Procrastinate is referred to a practice when a person put off things that he or she should be focusing on right now, usually in favour of doing something that is more enjoyable or that he or she is more comfortable doing.
Everyone procrastinates some part in their life, but some people suffer from chronic procrastination i.e. they continuously find difficulty to sit and start difficult tasks and deliberately look for distractions. In psychological terms, procrastination is referred to a condition when there is a temporary gap between intended behaviour and enacted behaviour.” That is when there are significant time period between when people intend to do a job and when they actually start it. Procrastination in large part reflects our perennial struggle with self-control as well as our inability to accurately predict how we'll feel tomorrow, or the next day.
Today Psychologist Shivani Misri Sadhoo suggests how to overcome procrastination.
1. Start your work with a good mood: Procrastination thrives when we’re in a bad mood. Before you take on the task at hand, elevate your mood with a quick treat. Eat a candy bar, get out of the office for a 10-minute walk, or listen to your favourite song. Do something you like to do that will change your focus. With a positive mindset, it will be harder to convince yourself that you can’t handle the work that needs to be done!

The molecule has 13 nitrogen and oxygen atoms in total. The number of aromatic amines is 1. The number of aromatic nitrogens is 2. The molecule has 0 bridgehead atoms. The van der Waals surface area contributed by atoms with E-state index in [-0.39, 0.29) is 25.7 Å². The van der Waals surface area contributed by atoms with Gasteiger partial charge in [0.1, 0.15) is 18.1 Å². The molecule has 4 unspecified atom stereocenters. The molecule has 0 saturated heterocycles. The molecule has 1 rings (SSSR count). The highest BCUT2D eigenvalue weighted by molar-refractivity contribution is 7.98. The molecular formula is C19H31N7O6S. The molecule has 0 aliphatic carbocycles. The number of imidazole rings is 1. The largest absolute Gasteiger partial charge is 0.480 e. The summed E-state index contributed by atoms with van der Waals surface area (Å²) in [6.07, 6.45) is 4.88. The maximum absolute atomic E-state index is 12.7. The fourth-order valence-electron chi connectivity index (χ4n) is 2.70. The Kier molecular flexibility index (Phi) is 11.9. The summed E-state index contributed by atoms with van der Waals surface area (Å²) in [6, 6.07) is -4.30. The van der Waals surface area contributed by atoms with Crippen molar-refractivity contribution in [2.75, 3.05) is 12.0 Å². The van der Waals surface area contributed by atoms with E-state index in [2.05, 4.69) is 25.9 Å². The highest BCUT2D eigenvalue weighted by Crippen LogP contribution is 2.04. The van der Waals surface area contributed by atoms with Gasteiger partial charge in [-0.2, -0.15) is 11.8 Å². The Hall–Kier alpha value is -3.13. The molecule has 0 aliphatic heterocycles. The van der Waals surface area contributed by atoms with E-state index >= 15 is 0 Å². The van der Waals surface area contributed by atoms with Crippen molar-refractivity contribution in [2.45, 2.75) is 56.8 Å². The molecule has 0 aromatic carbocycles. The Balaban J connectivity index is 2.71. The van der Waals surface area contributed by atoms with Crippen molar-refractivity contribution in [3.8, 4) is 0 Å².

2. Understand why you don't want to complete a task. It is often difficult to understand why a person procrastinates. So keep asking yourself, why you don't want to do an important work and analyse your answers if they are worthy of the loss.
3. Make sure you’re not sleep deprived. If you are expected to complete an important task, practice going bed early on the previous day. Make sure you adequately sleep to maintain good work efficiency and good mood.
4. Focus on what you have to do, not what you want to avoid. Think about the productive reasons for doing a task by setting positive, concrete, meaningful learning and achievement goals for you.